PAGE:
Compassion, insisted Nouwen, must become the core and even the nature of ministry. Compassion is born when ministers begin to love, serve, and forgive others (and be forgiven) as Jesus loved, served, and forgave. Through contemplation, ministers discover within themselves the voice of the Spirit and a sense of hope they can share with others. Ministers also become able to recognize the face of Jesus in others, to make visible what was hidden and to make touchable that which seemed unreachable. When Jesus called Simon Peter, James, and John to become fishers of people, he was, in effect, calling them to be compassionate contemplatives who could draw their contemporaries toward God and salvation by articulating their deepest spiritual needs and longings.

The lake that provided the background for Jesus’ invitation to the first disciples was the Sea of Galilee (in Greek, Gennesareth, in Latin, Tiberias). Thirteen miles long and seven- and one-half miles wide, the lake was more important to Luke for theological reasons than for geographical or economic ones. The lake, site of many manifestations of Jesus’ power, would also be the site where the disciples were first drawn into the sphere of Jesus’ saving power for the sake of humankind.  

Jesus’ statement about catching people is more literally translated “you shall be taking them alive” (v. 10). Fish are caught up in nets in order to provide food for human beings, and Peter and the disciples are told that they will be drawing human beings into God’s net of salvation. Soon the disciples will also learn that it is God who will provide the food (Eucharist) that will nourish those who are taken alive, through life to everlasting life.

Surely, there is also significance in the Lucan Jesus’ directive that the disciples “put out into deep water” to lower their nets for a catch (v. 4). An excellent principle about our mission is being taught here. Those who bring people to God must be willing to venture into the deep, to unfamiliar and unchartered territories. In other words, the ministers of the gospel must go to where the people are and draw them to God, rather than sit back and wait for them to jump into the net of salvation.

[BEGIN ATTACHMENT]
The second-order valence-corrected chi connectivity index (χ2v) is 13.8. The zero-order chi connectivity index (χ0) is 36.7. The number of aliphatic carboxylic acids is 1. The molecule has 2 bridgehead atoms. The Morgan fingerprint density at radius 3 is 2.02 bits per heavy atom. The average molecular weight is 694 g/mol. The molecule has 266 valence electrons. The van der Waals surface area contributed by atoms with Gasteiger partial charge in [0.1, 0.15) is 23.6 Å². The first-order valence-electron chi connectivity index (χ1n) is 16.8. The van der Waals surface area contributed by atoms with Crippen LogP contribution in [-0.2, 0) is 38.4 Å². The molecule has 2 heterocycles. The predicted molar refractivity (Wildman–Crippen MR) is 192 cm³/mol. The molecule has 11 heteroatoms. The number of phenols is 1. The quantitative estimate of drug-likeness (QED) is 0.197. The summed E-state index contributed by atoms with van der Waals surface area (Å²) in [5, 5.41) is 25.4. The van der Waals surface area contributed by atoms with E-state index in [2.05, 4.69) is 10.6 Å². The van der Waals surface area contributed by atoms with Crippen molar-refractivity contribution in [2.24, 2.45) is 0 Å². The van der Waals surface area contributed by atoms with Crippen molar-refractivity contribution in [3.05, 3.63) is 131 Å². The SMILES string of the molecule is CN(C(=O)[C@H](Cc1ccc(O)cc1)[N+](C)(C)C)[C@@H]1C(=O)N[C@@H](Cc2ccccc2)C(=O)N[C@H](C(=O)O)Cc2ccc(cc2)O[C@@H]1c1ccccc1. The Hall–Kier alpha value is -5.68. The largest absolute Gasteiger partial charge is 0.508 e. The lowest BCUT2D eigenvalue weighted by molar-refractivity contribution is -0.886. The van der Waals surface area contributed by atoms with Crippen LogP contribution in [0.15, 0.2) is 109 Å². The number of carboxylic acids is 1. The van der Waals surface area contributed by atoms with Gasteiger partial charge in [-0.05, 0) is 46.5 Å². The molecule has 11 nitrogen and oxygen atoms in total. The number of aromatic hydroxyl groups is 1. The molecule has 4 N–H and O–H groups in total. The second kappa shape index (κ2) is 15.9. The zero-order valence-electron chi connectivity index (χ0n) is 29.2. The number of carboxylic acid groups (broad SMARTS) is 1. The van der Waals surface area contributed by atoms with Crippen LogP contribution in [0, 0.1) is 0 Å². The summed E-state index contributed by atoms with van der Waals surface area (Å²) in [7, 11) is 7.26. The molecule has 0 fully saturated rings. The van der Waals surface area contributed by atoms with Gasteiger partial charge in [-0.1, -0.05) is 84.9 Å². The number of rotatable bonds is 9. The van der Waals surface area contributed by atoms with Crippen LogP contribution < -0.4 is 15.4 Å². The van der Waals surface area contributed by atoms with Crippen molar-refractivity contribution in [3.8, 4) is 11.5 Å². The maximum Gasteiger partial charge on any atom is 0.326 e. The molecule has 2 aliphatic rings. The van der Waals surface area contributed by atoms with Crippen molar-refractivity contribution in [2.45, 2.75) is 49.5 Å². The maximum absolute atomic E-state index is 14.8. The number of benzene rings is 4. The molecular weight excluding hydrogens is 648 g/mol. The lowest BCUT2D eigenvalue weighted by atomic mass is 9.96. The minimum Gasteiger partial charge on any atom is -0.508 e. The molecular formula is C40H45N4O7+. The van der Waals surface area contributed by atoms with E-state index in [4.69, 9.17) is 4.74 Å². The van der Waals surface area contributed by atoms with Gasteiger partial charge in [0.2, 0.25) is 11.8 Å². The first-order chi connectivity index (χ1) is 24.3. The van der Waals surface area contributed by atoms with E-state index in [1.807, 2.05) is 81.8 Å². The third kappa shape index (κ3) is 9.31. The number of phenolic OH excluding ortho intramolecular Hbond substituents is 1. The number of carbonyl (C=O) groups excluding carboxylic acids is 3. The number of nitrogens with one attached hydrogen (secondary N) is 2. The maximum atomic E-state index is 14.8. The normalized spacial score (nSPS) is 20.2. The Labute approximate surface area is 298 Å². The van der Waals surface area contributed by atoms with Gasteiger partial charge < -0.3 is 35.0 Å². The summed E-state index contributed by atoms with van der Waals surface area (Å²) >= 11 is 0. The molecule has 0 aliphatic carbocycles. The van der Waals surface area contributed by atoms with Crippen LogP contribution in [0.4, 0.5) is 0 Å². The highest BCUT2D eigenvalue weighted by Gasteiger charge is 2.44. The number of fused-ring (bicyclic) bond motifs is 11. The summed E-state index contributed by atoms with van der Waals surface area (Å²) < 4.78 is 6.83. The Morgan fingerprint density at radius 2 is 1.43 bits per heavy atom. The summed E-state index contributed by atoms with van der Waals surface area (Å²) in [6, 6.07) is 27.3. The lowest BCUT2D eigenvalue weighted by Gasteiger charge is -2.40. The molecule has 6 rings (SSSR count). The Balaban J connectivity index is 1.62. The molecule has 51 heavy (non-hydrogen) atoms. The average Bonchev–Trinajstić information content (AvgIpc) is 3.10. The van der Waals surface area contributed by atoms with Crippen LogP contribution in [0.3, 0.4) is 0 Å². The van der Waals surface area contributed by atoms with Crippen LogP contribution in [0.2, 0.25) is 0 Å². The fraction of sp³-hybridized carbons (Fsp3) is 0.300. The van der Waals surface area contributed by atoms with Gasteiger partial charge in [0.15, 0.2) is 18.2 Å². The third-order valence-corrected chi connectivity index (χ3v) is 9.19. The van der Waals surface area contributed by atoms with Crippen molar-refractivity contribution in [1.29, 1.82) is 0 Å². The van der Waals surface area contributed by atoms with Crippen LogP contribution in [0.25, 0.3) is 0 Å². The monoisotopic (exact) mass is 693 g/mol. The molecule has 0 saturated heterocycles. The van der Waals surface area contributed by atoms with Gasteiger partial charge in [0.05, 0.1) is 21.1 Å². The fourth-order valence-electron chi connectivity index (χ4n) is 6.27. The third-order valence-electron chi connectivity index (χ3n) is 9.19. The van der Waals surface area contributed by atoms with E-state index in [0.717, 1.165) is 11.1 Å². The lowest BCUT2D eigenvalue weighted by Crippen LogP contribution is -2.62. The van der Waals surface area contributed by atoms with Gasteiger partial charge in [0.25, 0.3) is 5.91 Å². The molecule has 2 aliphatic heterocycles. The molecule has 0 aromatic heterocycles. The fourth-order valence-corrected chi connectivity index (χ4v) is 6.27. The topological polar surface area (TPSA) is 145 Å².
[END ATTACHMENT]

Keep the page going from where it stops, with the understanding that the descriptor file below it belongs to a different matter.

Peter’s initial resistance is entirely logical; nevertheless, he surrendered logic and reason and, at Jesus’ word, did as he was told. Mary’s example, as well as those of Peter, James, and John, is offered to Jesus’ contemporary disciples as a lesson in the quality of faith and in the style of “fishing” that must characterize and guide their lives and their ministries.

As in the lives of the disciples, change happens to us when we are called. We embrace the conversion process

that makes us disciples of the Lord. All that God asks is that we cast our nets into the sea.


Patricia Datchuck Sánchez received her M.A. in Literature and Religion of the Bible in a joint degree program at Columbia University and Union Theological Seminary in New York. She has been writing commentaries and homilies for Celebration magazine since 1979. She lectures in the areas of Old Testament and New Testament Exegesis at national and regional Liturgical Conferences, and she teaches Scripture for the Cantor Schools of the National Association of Pastoral Musicians.

Among her many books and publications are “The Word We Celebrate: Commentary on the Sunday Lectionary, Years A, B, C” (Sheed & Ward, 1989), “The Gospel of John” (Paulist Press Adult Bible Study Program, 1991), “Galatians and Romans,” (Paulist Press Adult Bible Study Program, 1992), “The Passages We Celebrate: A Commentary of Scripture Readings for Baptisms, Weddings and Funerals” (Sheed & Ward, 1992), and “Formed in the Word: Lessons in Gospel Living” (Sheed & Ward, 1997). Patricia Sánchez in married to Mr. Rafael Sánchez. They have four children and live in Hattiesburg, Mississippi.